• policies and procedures to support the delivery of FLS, including detailed guidelines for the active offer of FLS, such as the organization’s front desk, signage, and verbal and written communications (such as voice messages and email signatures, website, the development and distribution of materials), etc.
    • translation and quality assurance processes
    • a recruitment process for qualified bilingual staff and volunteers; FLS training and orientation for staff in designated bilingual positions (this could also be found in the human resources policy regarding FLS)
  1. Detailed statement describing the responsibilities of the board of directors or governing body and the senior management team with respect to FLS, as agreed on by the board or governing body.

  • Mandatory element
    • Provide a copy of the detailed statement.
  • Best practices

    A detailed statement on responsibilities could highlight the commitment of the board and senior management to:

    • being representative of and serving the community well, including Francophones
    • supporting, tracking and remaining accountable for the quality of FLS delivered
    • ensuring that employees are aware of their FLS obligations and that resources are made available to support the delivery of FLS. It is recommended that all staff, including members of the board of directors or governing body and management, receive training and orientation on FLS legislation, requirements and obligations
    • ensuring that complaints are addressed and resolved in a timely manner
    • reviewing the quality of FLS delivery

    To ensure Francophone representation, organizations could:

    • promote the participation of Francophones on their board of directors or governing body and relevant committees to engage them on subjects pertaining to the Francophone communities served
    • consider having proportional representation of Francophones in the community served on the committees of the board of directors or governing body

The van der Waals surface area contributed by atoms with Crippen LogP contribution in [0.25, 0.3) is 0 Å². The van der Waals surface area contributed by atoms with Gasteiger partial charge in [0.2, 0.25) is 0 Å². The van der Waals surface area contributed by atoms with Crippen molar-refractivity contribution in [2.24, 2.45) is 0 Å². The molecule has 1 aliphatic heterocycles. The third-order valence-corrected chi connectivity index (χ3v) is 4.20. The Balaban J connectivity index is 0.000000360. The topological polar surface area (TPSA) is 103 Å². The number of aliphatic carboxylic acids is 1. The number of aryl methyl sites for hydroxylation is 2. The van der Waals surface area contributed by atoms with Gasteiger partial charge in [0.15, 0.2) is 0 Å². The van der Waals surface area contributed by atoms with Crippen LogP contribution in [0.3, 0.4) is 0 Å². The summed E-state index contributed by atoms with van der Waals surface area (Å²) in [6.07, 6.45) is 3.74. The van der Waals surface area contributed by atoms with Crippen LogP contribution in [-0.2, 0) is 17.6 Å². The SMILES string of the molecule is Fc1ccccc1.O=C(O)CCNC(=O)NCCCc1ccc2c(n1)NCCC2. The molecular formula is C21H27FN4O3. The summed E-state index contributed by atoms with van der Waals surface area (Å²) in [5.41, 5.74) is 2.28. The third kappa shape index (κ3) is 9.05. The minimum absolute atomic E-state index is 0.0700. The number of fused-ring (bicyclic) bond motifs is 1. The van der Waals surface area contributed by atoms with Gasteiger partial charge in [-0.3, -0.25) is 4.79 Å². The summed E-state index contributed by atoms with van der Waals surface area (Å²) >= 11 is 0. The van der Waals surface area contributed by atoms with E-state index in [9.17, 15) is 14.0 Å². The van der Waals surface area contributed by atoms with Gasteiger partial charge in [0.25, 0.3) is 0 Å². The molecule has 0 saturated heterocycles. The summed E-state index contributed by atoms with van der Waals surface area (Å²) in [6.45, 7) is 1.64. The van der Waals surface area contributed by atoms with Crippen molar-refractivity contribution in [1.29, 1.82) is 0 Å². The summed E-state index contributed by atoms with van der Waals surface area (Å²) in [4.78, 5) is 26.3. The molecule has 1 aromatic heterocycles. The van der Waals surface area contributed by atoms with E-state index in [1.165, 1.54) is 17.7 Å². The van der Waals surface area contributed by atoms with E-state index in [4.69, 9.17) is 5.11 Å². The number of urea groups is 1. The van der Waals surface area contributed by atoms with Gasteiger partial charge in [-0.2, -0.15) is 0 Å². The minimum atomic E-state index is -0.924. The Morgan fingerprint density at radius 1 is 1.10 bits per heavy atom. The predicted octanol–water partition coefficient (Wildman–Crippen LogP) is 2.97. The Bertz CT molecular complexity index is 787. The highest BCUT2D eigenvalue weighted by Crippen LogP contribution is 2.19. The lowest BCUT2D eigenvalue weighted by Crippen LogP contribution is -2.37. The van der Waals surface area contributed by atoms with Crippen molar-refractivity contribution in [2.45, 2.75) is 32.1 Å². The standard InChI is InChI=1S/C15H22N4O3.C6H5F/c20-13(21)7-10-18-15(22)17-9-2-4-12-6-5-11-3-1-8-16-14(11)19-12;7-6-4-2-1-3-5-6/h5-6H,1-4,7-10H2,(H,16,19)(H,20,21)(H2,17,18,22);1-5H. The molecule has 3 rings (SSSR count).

• promote recruitment of board members or members of the governing body within the Francophone community
    • be actively involved with the Francophone community they serve. For example, organizations could:
      • participate in community strategic FLS planning
      • engage with key Francophone stakeholders and members of the community
      • actively promote, support and collaborate with partner organizations to deliver FLS in the community

    The inclusion of Francophone members on the board of directors or governing body is a powerful opportunity to faithfully represent the Francophone clientele within an organization’s governance structure. In addition, Francophone representation can help ensure control and increase accountability for the delivery of FLS.

Direct services to clients

Please provide schedules, a detailed description of how these services are offered in French and copies of relevant documents.

  1. All telephone services, including voice messages and interactive response systems, are actively offered in French.

  • Mandatory elements
    • Provide copies of voice messages scripts.

    Ensure that:

    • reception lines and general inquiry lines are answered using a bilingual greeting
    • calls to staff in designated positions are answered in both English and French
    • the automated system offers callers an English and French option and information on how to access services in French in both languages
  • Best practices
    • Staff in unilingual positions that may receive calls from the public in French are provided with key sentences in French to redirect French-speaking callers to bilingual staff.
    • If communication with the public occurs virtually (for instance, via Zoom, Skype or Teams), staff should ensure that invitations and other communications with the public contain instructions in French.
  1. FLS are actively offered by the organization at all points of contact. Upon first interaction, clients requesting these services are identified and directed accordingly.

  • Mandatory elements
    • At points of contact, FLS are clearly communicated. For example, clients are directed to the area where designated FLS are visible, available, easily accessible and equivalent to the quality of services in English.
    • Clearly indicate to clients that the organization provides services in French. This can be achieved by answering the phone in both French and English and always offering front desk services in French and English.